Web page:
June 15, 2012; Atlanta, GA, USA; Atlanta Braves starting pitcherMike Minor
(36) pitches in the second inning against the San Francisco Giants at Turner Field. Mandatory Credit: Daniel Shirey-USA TODAY Sports
This offseason, we were all pumped up about the Atlanta Braves offense. The Braves added Justin and BJ Upton and we were ready to watch the homers fly out of the park. The pitching, on the other hand, was being looked forward to in a much more reserved manner. Tim Hudson was getting old, Paul Maholm was just average, Mike Minor had yet to break out for a full season, no one really expected Kris Medlen to continue being an ace, and Julio Teheran had been struggling in Triple-A for a good portion of 2012.
Who would have expected the Braves to lead the majors in ERA and be near the top in every main pitching category more than halfway through June? Certainly not me.
But, here we sit, in first place of the National League East, with a 43-30 record and a commanding seven game lead on the much-hyped Washington Nationals. The pitchers are to thank for this much more than the hitters.
Let’s just take a look at how good the Atlanta Braves pitching has been from a team standpoint.
ERA – 3.22
The Braves lead all major league teams with a 3.22 ERA so far this season. Trailing the Braves are the Cardinals, Pirates, Reds, and Royals.
FIP – 3.60
The Braves rank third in the majors with a 3.60 FIP. The Tigers and the Cardinals are just ahead of Atlanta with a 2.95 and 3.15 FIP respectively.
K/9 – 7.33
This is one of the few categories where the Braves aren’t even close to the top, and it shows that you can have successful pitching without striking out more than nine batters a game like the Tigers do. The team actually ranks 19th in baseball with this K/9 but because of our above average defense, this plays into our strengths. Detroit on the other hand, has poor defense and would love to strike out as many batters as possible.
BB/9 – 2.52
This is one of the key stats for us, in my opinion. The 2.52 BB/9 rate that our pitchers are putting up is good for third in all of baseball behind the Cardinals and Athletics. Walks are one of the worst things that you can do as a pitcher because they are in complete control of avoiding it, and there is no chance that your defense can make an out. It’s a free pass. The more teams walk, the more chances they have to score runs (see Atlanta Braves three outcome offense). Limiting the walks has been one of the big reasons for our success so far this season and continuing that will be crucial going forward.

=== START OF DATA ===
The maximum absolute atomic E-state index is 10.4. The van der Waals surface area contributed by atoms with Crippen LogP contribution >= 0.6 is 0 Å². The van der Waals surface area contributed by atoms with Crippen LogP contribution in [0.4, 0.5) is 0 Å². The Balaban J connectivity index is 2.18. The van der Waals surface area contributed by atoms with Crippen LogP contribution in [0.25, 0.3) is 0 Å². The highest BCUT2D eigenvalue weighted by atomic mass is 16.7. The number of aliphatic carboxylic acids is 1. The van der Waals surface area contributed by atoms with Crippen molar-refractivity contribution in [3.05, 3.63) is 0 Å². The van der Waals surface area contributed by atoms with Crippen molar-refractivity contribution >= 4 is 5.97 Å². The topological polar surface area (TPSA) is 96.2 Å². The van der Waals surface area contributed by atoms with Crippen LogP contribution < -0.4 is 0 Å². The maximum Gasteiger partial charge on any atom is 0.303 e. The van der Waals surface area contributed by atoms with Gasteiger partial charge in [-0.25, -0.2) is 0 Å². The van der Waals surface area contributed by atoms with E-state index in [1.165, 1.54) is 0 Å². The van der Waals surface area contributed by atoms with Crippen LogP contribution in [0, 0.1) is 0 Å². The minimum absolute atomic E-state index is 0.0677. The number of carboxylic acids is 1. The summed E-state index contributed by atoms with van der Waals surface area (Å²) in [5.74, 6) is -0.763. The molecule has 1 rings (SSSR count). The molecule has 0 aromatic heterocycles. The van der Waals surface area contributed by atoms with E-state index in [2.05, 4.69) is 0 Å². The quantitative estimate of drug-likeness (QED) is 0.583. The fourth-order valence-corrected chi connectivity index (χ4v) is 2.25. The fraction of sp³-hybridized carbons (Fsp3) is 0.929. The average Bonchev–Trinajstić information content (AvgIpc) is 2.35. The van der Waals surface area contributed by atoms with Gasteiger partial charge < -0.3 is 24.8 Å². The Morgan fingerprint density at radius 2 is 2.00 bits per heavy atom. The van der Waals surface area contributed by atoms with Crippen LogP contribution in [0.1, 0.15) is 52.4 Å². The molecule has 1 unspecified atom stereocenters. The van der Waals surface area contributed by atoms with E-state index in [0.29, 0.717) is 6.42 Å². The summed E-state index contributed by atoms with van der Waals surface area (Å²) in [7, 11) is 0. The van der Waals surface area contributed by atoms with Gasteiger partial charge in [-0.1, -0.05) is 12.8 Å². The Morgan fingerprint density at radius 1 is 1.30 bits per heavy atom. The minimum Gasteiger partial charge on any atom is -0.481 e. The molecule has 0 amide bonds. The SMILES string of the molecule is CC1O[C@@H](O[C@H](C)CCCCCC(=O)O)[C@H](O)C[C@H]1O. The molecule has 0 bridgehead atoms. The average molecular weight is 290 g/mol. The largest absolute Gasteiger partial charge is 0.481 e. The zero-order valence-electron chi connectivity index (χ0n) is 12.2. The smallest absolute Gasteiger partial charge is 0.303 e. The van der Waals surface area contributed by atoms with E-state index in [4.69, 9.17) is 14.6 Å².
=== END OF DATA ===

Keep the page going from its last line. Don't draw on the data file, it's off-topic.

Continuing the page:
BABIP – .277
With a .277 BABIP, the Braves have the third lowest mark in the bigs. This means that when other teams put the ball in play against Atlanta, they are allowing the third lowest average. This is one of the reasons why we really shouldn’t be too worried about the low K/9. I have to think that if we had league average defenders at second and third, this mark would be the best in baseball. Currently, the Pirates and Athletics are sporting the lowest BABIP’s allowed. The Pirates are allowing a .269 mark and the Athletics are allowing a .274 mark.
HR/FB – 9.6%
The last stat we are going to go over is HR/FB which is simply the percentage of homers aloud on fly balls. The Braves pitchers have the sixth lowest percentage in the game which is another great mark. Preventing homeruns and preventing walks are two important things and it seems like the team is doing a solid job of that.
stats from Fangraphs
After going over these numbers it seems like the Atlanta Braves pitchers have the exact opposite approach as the hitters do. Where the hitters strikeout a ton (second highest K% in baseball), the pitchers strikeout batters at a below-average rate. Where the hitters manage to take a ton of walks (third highest BB% in baseball), the pitchers hardly walk anyone. And lastly, where the Braves hitters love the long ball (second most homers in the game), the pitchers allow a lower than average amount.
Obviously the less walks we give up the better, and the less homers we allow the better, but you may be concerned about the low K/9 rate. Because of our defense, the below-average strikeout rate shouldn’t really be a problem. If you don’t believe me, be sure to check out Franklin Rabon’s piece on Talking Chop, where he talks about the Braves having an elite defense.
So, the next time your buddy tells you that the Braves are in first because we have a few sluggers in Justin Upton, Evan Gattis, and Brian McCann be sure to let him know what’s actually going on. Even though we don’t have an ace anchoring the rotation, we have managed to a fantastic job with a pretty underrated starting rotation, and an excellent bullpen yet again.